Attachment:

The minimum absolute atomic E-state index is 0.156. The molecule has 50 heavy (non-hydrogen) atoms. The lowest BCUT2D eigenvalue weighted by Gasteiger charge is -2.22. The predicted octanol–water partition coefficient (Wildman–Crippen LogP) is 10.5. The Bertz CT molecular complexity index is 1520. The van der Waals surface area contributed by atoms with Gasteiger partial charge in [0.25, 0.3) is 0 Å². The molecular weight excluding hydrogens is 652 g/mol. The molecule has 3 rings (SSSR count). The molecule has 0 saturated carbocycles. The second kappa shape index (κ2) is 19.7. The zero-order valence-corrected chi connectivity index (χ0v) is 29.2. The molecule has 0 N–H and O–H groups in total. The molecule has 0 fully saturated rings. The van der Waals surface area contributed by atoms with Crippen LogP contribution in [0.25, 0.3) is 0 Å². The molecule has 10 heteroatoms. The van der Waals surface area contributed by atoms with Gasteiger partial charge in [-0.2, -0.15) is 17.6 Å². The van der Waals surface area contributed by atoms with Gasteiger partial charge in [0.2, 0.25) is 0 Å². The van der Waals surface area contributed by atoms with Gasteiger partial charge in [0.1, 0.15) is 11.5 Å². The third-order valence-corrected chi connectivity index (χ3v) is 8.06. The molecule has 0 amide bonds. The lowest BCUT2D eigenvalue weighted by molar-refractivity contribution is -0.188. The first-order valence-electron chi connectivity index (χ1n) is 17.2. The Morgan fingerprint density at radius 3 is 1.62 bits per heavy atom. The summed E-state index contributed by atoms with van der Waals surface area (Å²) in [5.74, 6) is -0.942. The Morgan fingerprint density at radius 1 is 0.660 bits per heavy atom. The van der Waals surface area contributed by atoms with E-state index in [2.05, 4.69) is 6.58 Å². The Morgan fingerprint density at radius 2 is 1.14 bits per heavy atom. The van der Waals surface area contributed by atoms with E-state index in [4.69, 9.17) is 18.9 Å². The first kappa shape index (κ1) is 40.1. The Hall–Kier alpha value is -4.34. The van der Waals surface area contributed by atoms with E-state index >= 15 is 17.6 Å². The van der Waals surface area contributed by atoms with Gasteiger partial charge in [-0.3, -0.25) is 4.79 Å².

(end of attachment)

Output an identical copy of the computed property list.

The minimum absolute atomic E-state index is 0.156. The molecule has 50 heavy (non-hydrogen) atoms. The lowest BCUT2D eigenvalue weighted by Gasteiger charge is -2.22. The predicted octanol–water partition coefficient (Wildman–Crippen LogP) is 10.5. The Bertz CT molecular complexity index is 1520. The van der Waals surface area contributed by atoms with Gasteiger partial charge in [0.25, 0.3) is 0 Å². The molecular weight excluding hydrogens is 652 g/mol. The molecule has 3 rings (SSSR count). The molecule has 0 saturated carbocycles. The second kappa shape index (κ2) is 19.7. The zero-order valence-corrected chi connectivity index (χ0v) is 29.2. The molecule has 0 N–H and O–H groups in total. The molecule has 0 fully saturated rings. The van der Waals surface area contributed by atoms with Crippen LogP contribution in [0.25, 0.3) is 0 Å². The molecule has 10 heteroatoms. The van der Waals surface area contributed by atoms with Gasteiger partial charge in [-0.2, -0.15) is 17.6 Å². The van der Waals surface area contributed by atoms with Gasteiger partial charge in [0.2, 0.25) is 0 Å². The van der Waals surface area contributed by atoms with Gasteiger partial charge in [0.1, 0.15) is 11.5 Å². The third-order valence-corrected chi connectivity index (χ3v) is 8.06. The molecule has 0 amide bonds. The lowest BCUT2D eigenvalue weighted by molar-refractivity contribution is -0.188. The first-order valence-electron chi connectivity index (χ1n) is 17.2. The Morgan fingerprint density at radius 3 is 1.62 bits per heavy atom. The summed E-state index contributed by atoms with van der Waals surface area (Å²) in [5.74, 6) is -0.942. The Morgan fingerprint density at radius 1 is 0.660 bits per heavy atom. The van der Waals surface area contributed by atoms with E-state index in [2.05, 4.69) is 6.58 Å². The Morgan fingerprint density at radius 2 is 1.14 bits per heavy atom. The van der Waals surface area contributed by atoms with E-state index in [4.69, 9.17) is 18.9 Å². The first kappa shape index (κ1) is 40.1. The Hall–Kier alpha value is -4.34. The van der Waals surface area contributed by atoms with E-state index >= 15 is 17.6 Å². The van der Waals surface area contributed by atoms with Gasteiger partial charge in [-0.3, -0.25) is 4.79 Å².